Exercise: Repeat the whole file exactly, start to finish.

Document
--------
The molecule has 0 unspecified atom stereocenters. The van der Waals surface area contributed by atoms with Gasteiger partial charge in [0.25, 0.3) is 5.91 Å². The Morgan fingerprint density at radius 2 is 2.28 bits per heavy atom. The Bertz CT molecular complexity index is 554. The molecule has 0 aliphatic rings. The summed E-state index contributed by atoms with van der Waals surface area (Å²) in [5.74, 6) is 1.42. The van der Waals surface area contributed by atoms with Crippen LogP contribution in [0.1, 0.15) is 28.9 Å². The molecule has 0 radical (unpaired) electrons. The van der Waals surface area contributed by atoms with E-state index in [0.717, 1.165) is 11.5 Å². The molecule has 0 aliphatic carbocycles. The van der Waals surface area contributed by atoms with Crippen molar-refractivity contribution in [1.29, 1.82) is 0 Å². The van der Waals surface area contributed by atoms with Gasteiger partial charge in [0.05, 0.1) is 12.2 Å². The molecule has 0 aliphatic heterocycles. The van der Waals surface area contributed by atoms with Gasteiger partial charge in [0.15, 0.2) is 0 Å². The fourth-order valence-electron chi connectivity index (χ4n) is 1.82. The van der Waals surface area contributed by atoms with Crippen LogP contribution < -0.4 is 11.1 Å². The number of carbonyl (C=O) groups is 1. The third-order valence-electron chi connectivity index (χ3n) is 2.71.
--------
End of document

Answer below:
The molecule has 0 unspecified atom stereocenters. The van der Waals surface area contributed by atoms with Gasteiger partial charge in [0.25, 0.3) is 5.91 Å². The Morgan fingerprint density at radius 2 is 2.28 bits per heavy atom. The Bertz CT molecular complexity index is 554. The molecule has 0 aliphatic rings. The summed E-state index contributed by atoms with van der Waals surface area (Å²) in [5.74, 6) is 1.42. The van der Waals surface area contributed by atoms with Crippen LogP contribution in [0.1, 0.15) is 28.9 Å². The molecule has 0 radical (unpaired) electrons. The van der Waals surface area contributed by atoms with E-state index in [0.717, 1.165) is 11.5 Å². The molecule has 0 aliphatic carbocycles. The van der Waals surface area contributed by atoms with Crippen molar-refractivity contribution in [1.29, 1.82) is 0 Å². The van der Waals surface area contributed by atoms with Gasteiger partial charge in [0.05, 0.1) is 12.2 Å². The molecule has 0 aliphatic heterocycles. The van der Waals surface area contributed by atoms with Gasteiger partial charge in [0.15, 0.2) is 0 Å². The fourth-order valence-electron chi connectivity index (χ4n) is 1.82. The van der Waals surface area contributed by atoms with Crippen LogP contribution < -0.4 is 11.1 Å². The number of carbonyl (C=O) groups is 1. The third-order valence-electron chi connectivity index (χ3n) is 2.71.